markets and institutions. This is based on the theoretical models of economists and the empirical, econometric "validation" of such theories. This leads to a sort of timeless theory which sceptics like William Easterly have deconstructed by highlighting the methodological flaws inherent in their methods.
This is why the findings of economic historians are all the more valid and significant. Allen states that
According to the California School, China's legal system was comparable to Europe's and property was secure, the Chineses family system kept the fertility rate low so that the population grew no more rapidly in China than in Europe, markets for commodities and for land, labour, and capital were as evolved as those in Europe. As a result, productivity and living standards were similar at both ends of Eurasia. The reason that the Industrial Revolution happened in Europe does not, therefore, lie in institutional or cultural differences but rather in the continent's accessible coal reserves and gains from globalization.
Peer Vries talks about its impact on the age old question as follows
The California School has changed the way we look at the economic history of the world, especially the pre-industrial world of Eurasia. It has rightly pointed at the enormous importance of Asia in the economy of the early modern world and at its very high level of development. It has done so in a couple of years. It is no longer possible to write a book on the rise of the West like the one David Landes wrote only ten years ago, with immense success. That alone is a major feat. One should not, however, thereby be tempted to confront it uncritically. The biggest compliment one can make colleagues in scholarship is to seriously engage with them.
Wednesday, October 31, 2012
In their book Innovation Economy, authors Robert D Atkinson and Stephen J Ezell talk about the competing ideologies with regard to the tax system and wealth redistribution between the Democratic and Republican parties that were clearly debating points in this closely fought US presidential election of 2012. They say that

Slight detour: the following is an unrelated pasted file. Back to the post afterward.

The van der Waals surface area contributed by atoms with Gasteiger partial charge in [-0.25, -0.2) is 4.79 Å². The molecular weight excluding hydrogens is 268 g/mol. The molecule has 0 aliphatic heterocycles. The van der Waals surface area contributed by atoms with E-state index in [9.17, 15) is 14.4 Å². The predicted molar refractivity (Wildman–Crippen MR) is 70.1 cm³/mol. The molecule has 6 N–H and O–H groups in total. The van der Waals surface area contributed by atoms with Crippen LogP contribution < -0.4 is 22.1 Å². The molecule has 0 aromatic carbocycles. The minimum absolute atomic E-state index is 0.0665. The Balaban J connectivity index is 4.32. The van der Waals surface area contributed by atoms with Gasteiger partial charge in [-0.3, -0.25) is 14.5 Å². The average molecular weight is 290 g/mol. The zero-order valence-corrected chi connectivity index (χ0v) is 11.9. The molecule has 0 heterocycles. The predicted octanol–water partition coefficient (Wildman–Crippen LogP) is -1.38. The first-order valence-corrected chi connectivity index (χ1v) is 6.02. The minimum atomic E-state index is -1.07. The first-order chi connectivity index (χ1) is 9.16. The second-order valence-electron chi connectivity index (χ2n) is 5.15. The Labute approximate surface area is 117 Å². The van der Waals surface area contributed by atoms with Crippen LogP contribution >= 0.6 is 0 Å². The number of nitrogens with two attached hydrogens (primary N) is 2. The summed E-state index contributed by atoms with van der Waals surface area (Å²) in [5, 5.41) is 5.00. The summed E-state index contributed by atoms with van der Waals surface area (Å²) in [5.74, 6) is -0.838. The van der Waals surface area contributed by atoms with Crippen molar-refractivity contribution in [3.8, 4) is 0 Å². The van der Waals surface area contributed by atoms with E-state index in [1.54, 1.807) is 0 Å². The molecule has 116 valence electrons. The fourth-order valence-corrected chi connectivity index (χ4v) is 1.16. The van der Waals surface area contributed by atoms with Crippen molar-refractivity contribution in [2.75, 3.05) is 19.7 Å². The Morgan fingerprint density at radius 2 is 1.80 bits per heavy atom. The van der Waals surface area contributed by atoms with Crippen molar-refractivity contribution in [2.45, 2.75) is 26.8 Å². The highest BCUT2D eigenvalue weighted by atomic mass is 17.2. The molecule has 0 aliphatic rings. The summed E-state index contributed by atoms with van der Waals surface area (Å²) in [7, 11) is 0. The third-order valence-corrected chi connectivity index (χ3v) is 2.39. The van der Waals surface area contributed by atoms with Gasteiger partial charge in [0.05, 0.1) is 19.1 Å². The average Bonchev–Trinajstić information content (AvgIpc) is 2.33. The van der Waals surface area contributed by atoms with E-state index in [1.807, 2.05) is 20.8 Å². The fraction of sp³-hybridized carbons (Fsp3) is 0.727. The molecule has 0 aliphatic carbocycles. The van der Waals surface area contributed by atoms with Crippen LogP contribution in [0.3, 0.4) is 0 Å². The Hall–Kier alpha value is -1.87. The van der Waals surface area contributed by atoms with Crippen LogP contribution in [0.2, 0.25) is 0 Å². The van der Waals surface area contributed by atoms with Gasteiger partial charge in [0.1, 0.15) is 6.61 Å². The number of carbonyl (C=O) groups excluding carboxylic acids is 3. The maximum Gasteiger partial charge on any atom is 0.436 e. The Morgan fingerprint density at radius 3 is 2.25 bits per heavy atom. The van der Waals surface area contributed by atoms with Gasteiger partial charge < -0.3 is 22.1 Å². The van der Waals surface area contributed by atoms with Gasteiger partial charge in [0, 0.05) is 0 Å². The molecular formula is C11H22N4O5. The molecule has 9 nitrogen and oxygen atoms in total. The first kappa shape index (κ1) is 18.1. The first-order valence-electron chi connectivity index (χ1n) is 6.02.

Washington economic politics has become a redistributionist battleground between ...the Right, seeking to funnel resources to their Main Street members (small business), and ... the Left, seeking to funnel resources to their Main Street members (low- and moderate-income Americans).Behind this tussle between the Left and the Right in America is a fundamental question about what grows the economy. The Democrats using the arguments of John Maynard Keynesian essentially believe that growth occurs by supporting demand from the middle class. The Republicans borrowing from the thinking of Robert Mundell and Arthur Laffer and supported by Milton Friedman believe that growth comes by supporting the supply side of the economy through entrepreneurs and small business.
Atkinson who also wrote the book Supply-side Follies has been arguing that this debate is the wrong one to have. Borrowing from the ideas of Joseph Shumpeter, Douglass North and Mancur Olson, he believes that the reason why the US economy has stagnated in recent years has been because of existing policy failures to encourage investments in technology and innovation.
Over time, he believes the US tax system has diminished the incentives for innovative activity. The problem was created by economic advisers of both parties who advocate for flatter tax rates with a broader base. In line with this, broad based tax cuts have been offered to corporations and small business owners in exchange for disallowing tax deductions for productivity enhancing measures.